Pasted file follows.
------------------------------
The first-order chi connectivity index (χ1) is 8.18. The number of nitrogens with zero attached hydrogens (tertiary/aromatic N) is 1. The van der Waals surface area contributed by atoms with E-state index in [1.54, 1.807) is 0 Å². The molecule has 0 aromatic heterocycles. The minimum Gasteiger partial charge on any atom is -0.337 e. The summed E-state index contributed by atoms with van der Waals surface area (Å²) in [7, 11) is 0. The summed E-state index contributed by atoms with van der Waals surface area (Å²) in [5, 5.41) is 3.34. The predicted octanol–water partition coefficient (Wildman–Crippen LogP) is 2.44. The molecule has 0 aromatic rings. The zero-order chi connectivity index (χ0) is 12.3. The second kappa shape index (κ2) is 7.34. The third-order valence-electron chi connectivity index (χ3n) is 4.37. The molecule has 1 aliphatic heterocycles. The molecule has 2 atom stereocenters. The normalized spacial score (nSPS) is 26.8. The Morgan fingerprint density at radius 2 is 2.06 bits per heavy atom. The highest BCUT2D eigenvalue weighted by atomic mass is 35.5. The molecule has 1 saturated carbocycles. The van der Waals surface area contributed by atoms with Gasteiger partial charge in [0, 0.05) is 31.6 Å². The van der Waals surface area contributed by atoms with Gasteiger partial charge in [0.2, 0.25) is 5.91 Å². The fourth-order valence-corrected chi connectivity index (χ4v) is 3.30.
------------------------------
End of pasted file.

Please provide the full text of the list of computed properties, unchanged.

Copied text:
The first-order chi connectivity index (χ1) is 8.18. The number of nitrogens with zero attached hydrogens (tertiary/aromatic N) is 1. The van der Waals surface area contributed by atoms with E-state index in [1.54, 1.807) is 0 Å². The molecule has 0 aromatic heterocycles. The minimum Gasteiger partial charge on any atom is -0.337 e. The summed E-state index contributed by atoms with van der Waals surface area (Å²) in [7, 11) is 0. The summed E-state index contributed by atoms with van der Waals surface area (Å²) in [5, 5.41) is 3.34. The predicted octanol–water partition coefficient (Wildman–Crippen LogP) is 2.44. The molecule has 0 aromatic rings. The zero-order chi connectivity index (χ0) is 12.3. The second kappa shape index (κ2) is 7.34. The third-order valence-electron chi connectivity index (χ3n) is 4.37. The molecule has 1 aliphatic heterocycles. The molecule has 2 atom stereocenters. The normalized spacial score (nSPS) is 26.8. The Morgan fingerprint density at radius 2 is 2.06 bits per heavy atom. The highest BCUT2D eigenvalue weighted by atomic mass is 35.5. The molecule has 1 saturated carbocycles. The van der Waals surface area contributed by atoms with Gasteiger partial charge in [0, 0.05) is 31.6 Å². The van der Waals surface area contributed by atoms with Gasteiger partial charge in [0.2, 0.25) is 5.91 Å². The fourth-order valence-corrected chi connectivity index (χ4v) is 3.30.